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The French authors who have written on the subjects, connected with the department, which occupies the succeeding pages, have established a reputation, throughout Europe. On the subject of Moral Philosophy, we need only mention the names of DESCARTES and MALLEBRANCHE; whilst among the moderns, those of CABANIS, CONDILLAC, DÉGERANDO, Massias, and De Tracy, are nearly as familiar to those who make the science of Metaphysics their peculiar study. The last named author ranks among the most popular writers of the day. He has done much towards rendering this branch of philosophy extremely fashionable in France. In experimental philosophy, the works of AMPÈRE, Biot, and the Baron DUPIN will be found to contain very scientific views, and sound principles. The mathematical department of French literature is admitted, on all hands, to be extremely rich. We need only enumerate the great names of LAPLACE, LACROIX, and LAGRANGE to warrant us in the conclusion, that in works on the abstruse sciences, no country in Europe can boast of being more ably supplied than the French. The Edinburgh Critics, and those of the Quarterly Review, have made honourable mention of the labours of these celebrated mathematicians. Since the days of the great EULER, who according to the best judges, ranks next to the immortal NEWTON, none have obtained higher esteem than the French triumvirate, mentioned above.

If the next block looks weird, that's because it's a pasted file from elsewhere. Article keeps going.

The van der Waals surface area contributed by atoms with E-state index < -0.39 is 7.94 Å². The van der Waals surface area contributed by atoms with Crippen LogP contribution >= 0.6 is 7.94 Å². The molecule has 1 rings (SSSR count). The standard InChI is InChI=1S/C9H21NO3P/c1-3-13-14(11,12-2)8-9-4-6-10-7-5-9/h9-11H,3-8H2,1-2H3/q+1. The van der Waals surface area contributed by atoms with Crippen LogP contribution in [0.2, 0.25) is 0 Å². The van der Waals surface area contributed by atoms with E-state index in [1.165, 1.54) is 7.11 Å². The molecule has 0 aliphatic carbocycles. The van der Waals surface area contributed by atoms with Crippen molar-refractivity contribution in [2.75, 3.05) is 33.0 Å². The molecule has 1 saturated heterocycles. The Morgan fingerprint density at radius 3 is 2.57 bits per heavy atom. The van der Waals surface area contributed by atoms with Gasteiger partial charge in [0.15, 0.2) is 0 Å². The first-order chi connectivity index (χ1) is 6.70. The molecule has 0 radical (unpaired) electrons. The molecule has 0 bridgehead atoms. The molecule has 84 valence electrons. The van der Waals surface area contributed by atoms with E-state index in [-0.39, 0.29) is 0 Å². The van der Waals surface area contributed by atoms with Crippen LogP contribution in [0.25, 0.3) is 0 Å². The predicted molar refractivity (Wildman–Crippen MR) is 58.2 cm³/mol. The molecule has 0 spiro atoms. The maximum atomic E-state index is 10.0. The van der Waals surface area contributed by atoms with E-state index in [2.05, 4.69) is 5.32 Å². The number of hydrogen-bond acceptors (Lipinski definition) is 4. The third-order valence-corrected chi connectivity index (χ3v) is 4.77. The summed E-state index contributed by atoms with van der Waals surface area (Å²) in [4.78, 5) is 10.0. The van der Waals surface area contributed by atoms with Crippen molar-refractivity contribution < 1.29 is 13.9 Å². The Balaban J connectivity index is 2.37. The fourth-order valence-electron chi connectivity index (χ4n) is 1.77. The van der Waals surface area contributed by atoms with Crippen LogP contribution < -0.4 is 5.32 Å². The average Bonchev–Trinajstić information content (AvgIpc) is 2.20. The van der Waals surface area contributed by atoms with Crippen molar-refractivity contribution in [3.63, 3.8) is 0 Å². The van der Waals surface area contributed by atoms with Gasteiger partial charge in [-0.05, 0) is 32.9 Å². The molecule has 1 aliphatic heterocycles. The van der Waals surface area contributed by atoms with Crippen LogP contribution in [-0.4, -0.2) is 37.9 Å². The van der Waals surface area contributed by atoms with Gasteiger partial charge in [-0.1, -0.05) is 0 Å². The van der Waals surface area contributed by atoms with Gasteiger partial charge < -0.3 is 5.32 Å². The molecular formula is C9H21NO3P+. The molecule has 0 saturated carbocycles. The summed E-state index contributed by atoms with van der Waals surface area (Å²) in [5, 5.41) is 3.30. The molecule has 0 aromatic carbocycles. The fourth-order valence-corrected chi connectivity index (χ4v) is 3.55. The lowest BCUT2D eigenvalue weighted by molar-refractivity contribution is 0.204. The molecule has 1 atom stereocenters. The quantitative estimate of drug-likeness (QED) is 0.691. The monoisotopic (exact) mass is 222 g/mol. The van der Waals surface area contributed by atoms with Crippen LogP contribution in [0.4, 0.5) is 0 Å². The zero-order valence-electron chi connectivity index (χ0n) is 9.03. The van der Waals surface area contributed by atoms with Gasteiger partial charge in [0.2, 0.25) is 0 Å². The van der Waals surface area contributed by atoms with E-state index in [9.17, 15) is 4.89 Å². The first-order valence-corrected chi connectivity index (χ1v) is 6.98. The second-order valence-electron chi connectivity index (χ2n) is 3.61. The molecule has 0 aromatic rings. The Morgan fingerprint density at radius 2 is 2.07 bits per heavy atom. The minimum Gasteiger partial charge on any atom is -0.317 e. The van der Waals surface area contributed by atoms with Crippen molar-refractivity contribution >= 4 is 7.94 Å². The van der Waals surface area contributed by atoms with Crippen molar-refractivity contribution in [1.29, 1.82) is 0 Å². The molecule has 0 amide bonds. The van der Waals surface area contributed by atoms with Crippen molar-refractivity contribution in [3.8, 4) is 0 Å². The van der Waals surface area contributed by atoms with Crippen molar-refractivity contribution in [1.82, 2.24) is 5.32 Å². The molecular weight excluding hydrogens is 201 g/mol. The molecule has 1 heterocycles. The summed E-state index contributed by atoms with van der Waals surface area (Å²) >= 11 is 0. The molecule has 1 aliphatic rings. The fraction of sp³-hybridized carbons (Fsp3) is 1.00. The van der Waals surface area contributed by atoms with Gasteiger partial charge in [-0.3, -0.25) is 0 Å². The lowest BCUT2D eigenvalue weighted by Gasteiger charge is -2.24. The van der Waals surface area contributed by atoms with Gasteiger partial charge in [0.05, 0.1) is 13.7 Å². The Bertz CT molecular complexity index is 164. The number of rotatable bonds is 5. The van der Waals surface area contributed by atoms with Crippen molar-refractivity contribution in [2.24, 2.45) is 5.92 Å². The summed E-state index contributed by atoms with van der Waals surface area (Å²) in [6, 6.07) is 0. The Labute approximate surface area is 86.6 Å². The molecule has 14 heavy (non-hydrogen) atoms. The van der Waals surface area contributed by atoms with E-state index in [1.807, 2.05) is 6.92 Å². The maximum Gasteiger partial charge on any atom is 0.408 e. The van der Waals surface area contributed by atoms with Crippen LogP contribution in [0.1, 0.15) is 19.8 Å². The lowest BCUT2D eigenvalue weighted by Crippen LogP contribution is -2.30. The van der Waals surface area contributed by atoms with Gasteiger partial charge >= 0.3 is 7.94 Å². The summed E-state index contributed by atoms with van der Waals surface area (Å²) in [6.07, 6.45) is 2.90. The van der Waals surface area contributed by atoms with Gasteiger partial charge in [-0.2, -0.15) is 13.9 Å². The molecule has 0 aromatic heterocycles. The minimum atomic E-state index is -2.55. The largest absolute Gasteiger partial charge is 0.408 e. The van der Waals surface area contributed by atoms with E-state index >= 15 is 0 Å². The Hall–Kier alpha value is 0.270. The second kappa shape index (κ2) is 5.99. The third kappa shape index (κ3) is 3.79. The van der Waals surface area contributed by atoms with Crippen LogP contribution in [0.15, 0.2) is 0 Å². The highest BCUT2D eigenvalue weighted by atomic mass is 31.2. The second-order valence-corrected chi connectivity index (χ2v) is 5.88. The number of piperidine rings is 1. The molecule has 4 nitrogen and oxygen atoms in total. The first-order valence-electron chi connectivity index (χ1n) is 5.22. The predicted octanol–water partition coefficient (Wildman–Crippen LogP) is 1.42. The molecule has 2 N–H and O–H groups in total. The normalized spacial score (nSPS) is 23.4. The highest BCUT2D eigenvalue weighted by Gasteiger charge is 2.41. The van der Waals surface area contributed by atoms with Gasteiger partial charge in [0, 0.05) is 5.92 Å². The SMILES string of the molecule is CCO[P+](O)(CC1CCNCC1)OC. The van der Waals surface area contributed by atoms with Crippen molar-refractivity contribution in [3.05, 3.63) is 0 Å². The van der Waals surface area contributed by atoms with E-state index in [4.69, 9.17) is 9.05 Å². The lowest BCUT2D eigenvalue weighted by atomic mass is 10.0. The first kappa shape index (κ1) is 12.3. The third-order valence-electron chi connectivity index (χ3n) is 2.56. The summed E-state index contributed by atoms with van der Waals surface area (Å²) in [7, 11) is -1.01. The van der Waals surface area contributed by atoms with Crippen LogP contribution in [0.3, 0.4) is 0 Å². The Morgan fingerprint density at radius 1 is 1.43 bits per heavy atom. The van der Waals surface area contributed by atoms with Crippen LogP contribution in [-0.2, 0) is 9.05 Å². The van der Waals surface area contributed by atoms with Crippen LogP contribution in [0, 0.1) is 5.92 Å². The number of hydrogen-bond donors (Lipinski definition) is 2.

ARTS, SCIENCES, &c.
AMPÈRE (M.) Recueil d'Observations électro-dynamiques,
contenant divers Mémoires, Notices, etc. sur les sciences relatives à l'action mutuelle de
deux courans électriques. Paris, 1822, 8vo. Exposé des nouvelles Découvertes sur l’Elec
tricité et le Magnétisme. Paris, 1822, 8vo, “ It will be found that no theory of electro-magnetism, hitherto devised, can at all enter into competition with that of Ampère. It is impossible to deny that a great advance will have been made in the philosophy of nature, if it can be shown, or even rendered probable, that all the phenomena usually referred to the operation of magnetism, as a principle totally distinct from electricity, are mere electrical effects ; that the former is in fact included in the latter ; and that, instead of two agencies, there exists but one. It must, however, be confessed, that much still remains to be done, before the theory can be regarded as satisfactorily established. The new discoveries which are continually making in electro-magnetic science will subject it to a severe ordeal, and must soon either give it decisive confirmation, or produce its complete overthrow. The eurious faets lately brought to light by Arago, Barlow, Christie Babbage, and Herschell, relative to the magnetic effects induced on iron, and the magnetism manifested by other metals, during